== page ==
In Review: The Last Space Race #3

There are some issues with time and character identifications, but enough can be understood to make this a pleasant read.

The cover: A spaceship launches from the bottom center of the book straight up, just about to cross over the title. The left of the image is dominated by a writer, the right has Sasha Balodis suited up for spaceflight. Behind the writer is a violet and blue background holding an immense planet with two holes that resemble eyes. Behind Sasha is a brighter violet full of stars. This is a solid representational cover by Alex Shibao with Natália Marques of what’s to be found in this issue for one of these characters. Overall grade: B+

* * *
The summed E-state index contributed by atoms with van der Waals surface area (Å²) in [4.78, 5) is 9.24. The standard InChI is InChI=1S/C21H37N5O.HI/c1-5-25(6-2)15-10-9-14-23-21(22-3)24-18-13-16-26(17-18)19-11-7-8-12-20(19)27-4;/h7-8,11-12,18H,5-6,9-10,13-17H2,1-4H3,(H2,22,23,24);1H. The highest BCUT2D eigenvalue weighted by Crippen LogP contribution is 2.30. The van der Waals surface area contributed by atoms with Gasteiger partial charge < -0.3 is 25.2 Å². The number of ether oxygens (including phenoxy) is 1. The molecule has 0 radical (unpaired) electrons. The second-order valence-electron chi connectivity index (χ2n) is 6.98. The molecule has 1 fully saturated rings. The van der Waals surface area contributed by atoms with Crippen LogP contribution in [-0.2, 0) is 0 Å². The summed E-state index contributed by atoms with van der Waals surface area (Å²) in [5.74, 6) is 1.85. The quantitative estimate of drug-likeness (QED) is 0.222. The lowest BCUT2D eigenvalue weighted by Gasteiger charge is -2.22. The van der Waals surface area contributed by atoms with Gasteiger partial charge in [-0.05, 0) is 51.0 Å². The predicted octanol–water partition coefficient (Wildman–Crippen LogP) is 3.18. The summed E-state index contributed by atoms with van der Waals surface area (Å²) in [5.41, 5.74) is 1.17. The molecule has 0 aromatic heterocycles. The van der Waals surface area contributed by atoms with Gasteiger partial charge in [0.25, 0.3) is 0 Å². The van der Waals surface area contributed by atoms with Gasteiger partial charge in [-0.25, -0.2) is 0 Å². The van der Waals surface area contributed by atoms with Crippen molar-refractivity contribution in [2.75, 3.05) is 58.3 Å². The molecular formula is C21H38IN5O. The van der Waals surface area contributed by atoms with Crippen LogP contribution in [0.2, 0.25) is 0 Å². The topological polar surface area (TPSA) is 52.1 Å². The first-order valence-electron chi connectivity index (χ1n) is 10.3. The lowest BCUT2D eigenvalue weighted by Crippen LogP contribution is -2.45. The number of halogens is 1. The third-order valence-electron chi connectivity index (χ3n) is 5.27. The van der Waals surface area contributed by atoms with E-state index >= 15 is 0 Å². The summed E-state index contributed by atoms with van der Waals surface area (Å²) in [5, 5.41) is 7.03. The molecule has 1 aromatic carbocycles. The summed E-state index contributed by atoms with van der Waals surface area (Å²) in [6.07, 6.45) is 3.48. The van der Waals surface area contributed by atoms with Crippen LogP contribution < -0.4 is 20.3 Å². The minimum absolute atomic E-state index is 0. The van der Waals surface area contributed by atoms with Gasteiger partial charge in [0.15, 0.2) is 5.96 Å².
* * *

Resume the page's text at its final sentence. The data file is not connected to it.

The story: Far away in space a moon comes into view. Its surface is smooth. It’s soon dwarfed by a larger world that has technology engulfing half of it, as if the Borg have taken it over. “Engines. Distant engines. Engines of consequence. Engines of desire.” Several ships suddenly launch from the technological world. “THEY HAVE WOKEN.” A man sits up in bed, woken by this nightmare. His cat Mirage provides some solace as he tries to make sense of what he’s dreamed. The man gets up from bed and pulls a typewriter out of a closet. He has a title and now it’s time for him to write. Sitting at a desk and looking out a window the moon can be seen and it’s in pieces. “There isn’t much time left. But it’s finally time to write.” Peter Calloway then transitions to what I’m assuming is the past. I’m assuming that the narration that’s accompanying the book from here out is what the writer has created. However, I couldn’t tell you this writer’s name and how far in the future the opening four pages are or how far back the remainder of the book is; dates would have helped tremendously. The writer could be Roger, but he’s so different from how he’s previously been shown I can’t be certain. I have read, and reviewed, the previous two issues, but it’s been a while since the last one and I can’t remember if this individual has appeared before, let alone looking like this. That aside, the story becomes is a little more straightforward with General Denise McMillan answering questions about what the military is doing in space. Sasha and Roger continue to argue how a ship can make it to the alien craft that’s been discovered. However, their arguments become mute with the final panel on Page 7. The three pages that follow show Earth’s reactions and the state of the planet. The story then follows key moments from three characters’ lives who might be passengers aboard the ship that’s going to be sent into space. A name would have helped for the first character, who, again, I don’t recall from previous stories. There was an opportunity to provide names on the final page, but it’s not taken. This was an enjoyable read, but it left me scrambling to figure out who was who and when events were occurring. Overall grade: B-